Methodology of recent NOAA study on safety of Gulf seafood is questionable: ODYSSEY Gulf Blog, Day 108, November 1, 2010
Still no whales. This lack of whales also means we are moving faster as we do not have whale sampling slowing us down or backing us up. If this lack of whales keeps up, we will be in soon. Crew are already starting to think about what to do next because this leg clearly will not last two weeks.
I did a lot of computer-based work today. Spent some time working on details for next year’s voyage because that will be on top of me in a blink. One exciting development is that our water collaborator Eric has told me that deep ocean water sampling is his bread and butter and so next year we will sample deeper into the water column where those dispersant plumes are thought to be. He has sampled up to 4000 meters which is 4-times deeper than where the whales go. I am already excited for those samples!
I went over a link to a new claim by NOAA that Gulf seafood is safe that Roger sent me. You may remember they first determined it was safe by smelling the fish or as they put it a “sensory test.” Well, due to pressure they decided “…to ensure consumers have total confidence in the safety of seafood…” and added a second test. This test is the one we all expected to be the first test- they measured levels of a dispersant component in 1,735 piece of seafood. Finally. BUT. There is always a but. They carefully chose a dispersant component that they knew beforehand did not accumulate in fish tissue. Hence, surprise, surprise – the seafood only had trace amounts. Thus, they conclude it is safe. This component is also not specific to dispersants but it exists in many other products too, meaning that if it was found it could simply be from something else.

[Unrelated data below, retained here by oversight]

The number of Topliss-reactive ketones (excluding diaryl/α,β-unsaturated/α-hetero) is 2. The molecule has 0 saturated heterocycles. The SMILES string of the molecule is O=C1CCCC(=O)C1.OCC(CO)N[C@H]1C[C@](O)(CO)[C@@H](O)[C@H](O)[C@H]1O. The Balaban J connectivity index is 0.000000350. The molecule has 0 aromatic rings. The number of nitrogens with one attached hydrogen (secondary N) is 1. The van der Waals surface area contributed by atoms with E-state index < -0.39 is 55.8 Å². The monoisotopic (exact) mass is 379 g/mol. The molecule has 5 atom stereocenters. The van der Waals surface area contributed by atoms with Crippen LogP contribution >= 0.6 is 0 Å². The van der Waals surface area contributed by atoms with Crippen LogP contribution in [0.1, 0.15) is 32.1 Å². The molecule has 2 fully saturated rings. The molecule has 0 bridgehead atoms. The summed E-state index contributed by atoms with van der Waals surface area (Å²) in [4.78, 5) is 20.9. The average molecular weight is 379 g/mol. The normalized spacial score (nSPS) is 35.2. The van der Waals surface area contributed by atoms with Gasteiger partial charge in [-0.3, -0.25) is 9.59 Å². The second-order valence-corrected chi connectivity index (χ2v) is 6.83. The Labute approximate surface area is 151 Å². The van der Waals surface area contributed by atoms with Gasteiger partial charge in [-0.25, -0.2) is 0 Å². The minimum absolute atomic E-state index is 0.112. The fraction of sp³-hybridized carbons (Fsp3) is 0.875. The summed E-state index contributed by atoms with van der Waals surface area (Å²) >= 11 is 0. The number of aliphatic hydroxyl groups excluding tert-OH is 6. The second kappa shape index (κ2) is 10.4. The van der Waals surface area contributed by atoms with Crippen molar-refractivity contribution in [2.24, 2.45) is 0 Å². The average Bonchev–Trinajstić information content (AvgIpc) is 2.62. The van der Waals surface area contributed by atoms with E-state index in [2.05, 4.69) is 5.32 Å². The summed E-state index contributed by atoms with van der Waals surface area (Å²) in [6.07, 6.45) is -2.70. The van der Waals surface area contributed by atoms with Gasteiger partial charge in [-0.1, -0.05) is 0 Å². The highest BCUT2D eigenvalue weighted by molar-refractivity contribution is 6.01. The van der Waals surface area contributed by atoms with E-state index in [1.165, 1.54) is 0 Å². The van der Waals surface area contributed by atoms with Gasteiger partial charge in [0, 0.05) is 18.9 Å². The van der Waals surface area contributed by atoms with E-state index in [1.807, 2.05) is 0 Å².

They actually point these aspects out stating (bold added by me for emphasis): “The new test detects dioctyl sodium sulfosuccinate, known as DOSS, a major component of the dispersants used in the Gulf. DOSS is also approved by FDA for use in various household products and over-the-counter medication at very low levels. The best scientific data to date indicates that DOSS does not build up in fish tissues.“
One wonders why they chose this approach. Was it simply poor oversight in a rush to do something? Or was it something more deliberate. One could rephrase their quote to say: “The new test detects dioctyl sodium sulfosuccinate, known as DOSS. We chose to test DOSS because it is a major component of the dispersants and we already know DOSS does not accumulate in fish tissues so that it would be unlikely would find anything in the fish and we could then declare our smell tests valid and the fish safe. However, we are a bit worried as the best scientific data to date about DOSS reporting this lack of accumulation come from a few poorly done studies, so we are not sure if they are correct. Thus to ensure that we cover our backsides, we also chose to measure DOSS because it is a component that has absolutely no specificity to dispersants and is actually in many household products and over the counter drugs. Consequently, if these few studies are in fact wrong, and we were to find DOSS levels in the fish, we can then blame those levels on household products and pharmaceuticals and deflect the blame from the oil spill. Moreover, we can claim that those levels in fish are “normal” and “have been there for years” as household products and pharmaceuticals have been polluting the Gulf for a long time. Thus we have no worries of meaningful findings of dispersant levels in seafood coming from conducting this worthless test on 1,735 samples.”
Here is the link to their announcement so you can read it for yourself:
(Blog by: John Wise, Science Director)